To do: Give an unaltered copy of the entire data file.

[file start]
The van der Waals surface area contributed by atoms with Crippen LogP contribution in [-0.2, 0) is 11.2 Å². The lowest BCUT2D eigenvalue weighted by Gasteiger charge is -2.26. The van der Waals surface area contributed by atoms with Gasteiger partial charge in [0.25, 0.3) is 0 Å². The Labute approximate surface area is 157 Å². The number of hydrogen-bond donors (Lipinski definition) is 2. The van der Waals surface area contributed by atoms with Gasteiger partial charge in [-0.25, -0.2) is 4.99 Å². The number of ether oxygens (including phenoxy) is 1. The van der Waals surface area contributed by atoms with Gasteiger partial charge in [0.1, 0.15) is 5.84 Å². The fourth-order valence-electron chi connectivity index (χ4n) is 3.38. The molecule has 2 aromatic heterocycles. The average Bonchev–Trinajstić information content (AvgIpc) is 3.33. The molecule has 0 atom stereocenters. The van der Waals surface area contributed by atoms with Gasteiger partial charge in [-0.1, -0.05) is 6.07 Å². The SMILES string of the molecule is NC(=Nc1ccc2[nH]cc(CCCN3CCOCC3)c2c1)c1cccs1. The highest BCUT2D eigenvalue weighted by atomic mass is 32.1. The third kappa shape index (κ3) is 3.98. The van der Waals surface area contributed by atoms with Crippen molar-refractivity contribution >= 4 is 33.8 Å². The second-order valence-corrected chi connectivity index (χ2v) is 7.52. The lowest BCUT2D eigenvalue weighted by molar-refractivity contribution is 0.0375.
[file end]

The van der Waals surface area contributed by atoms with Crippen LogP contribution in [-0.2, 0) is 11.2 Å². The lowest BCUT2D eigenvalue weighted by Gasteiger charge is -2.26. The van der Waals surface area contributed by atoms with Gasteiger partial charge in [0.25, 0.3) is 0 Å². The Labute approximate surface area is 157 Å². The number of hydrogen-bond donors (Lipinski definition) is 2. The van der Waals surface area contributed by atoms with Gasteiger partial charge in [-0.25, -0.2) is 4.99 Å². The number of ether oxygens (including phenoxy) is 1. The van der Waals surface area contributed by atoms with Gasteiger partial charge in [0.1, 0.15) is 5.84 Å². The fourth-order valence-electron chi connectivity index (χ4n) is 3.38. The molecule has 2 aromatic heterocycles. The average Bonchev–Trinajstić information content (AvgIpc) is 3.33. The molecule has 0 atom stereocenters. The van der Waals surface area contributed by atoms with Gasteiger partial charge in [-0.1, -0.05) is 6.07 Å². The SMILES string of the molecule is NC(=Nc1ccc2[nH]cc(CCCN3CCOCC3)c2c1)c1cccs1. The highest BCUT2D eigenvalue weighted by atomic mass is 32.1. The third kappa shape index (κ3) is 3.98. The van der Waals surface area contributed by atoms with Crippen molar-refractivity contribution >= 4 is 33.8 Å². The second-order valence-corrected chi connectivity index (χ2v) is 7.52. The lowest BCUT2D eigenvalue weighted by molar-refractivity contribution is 0.0375.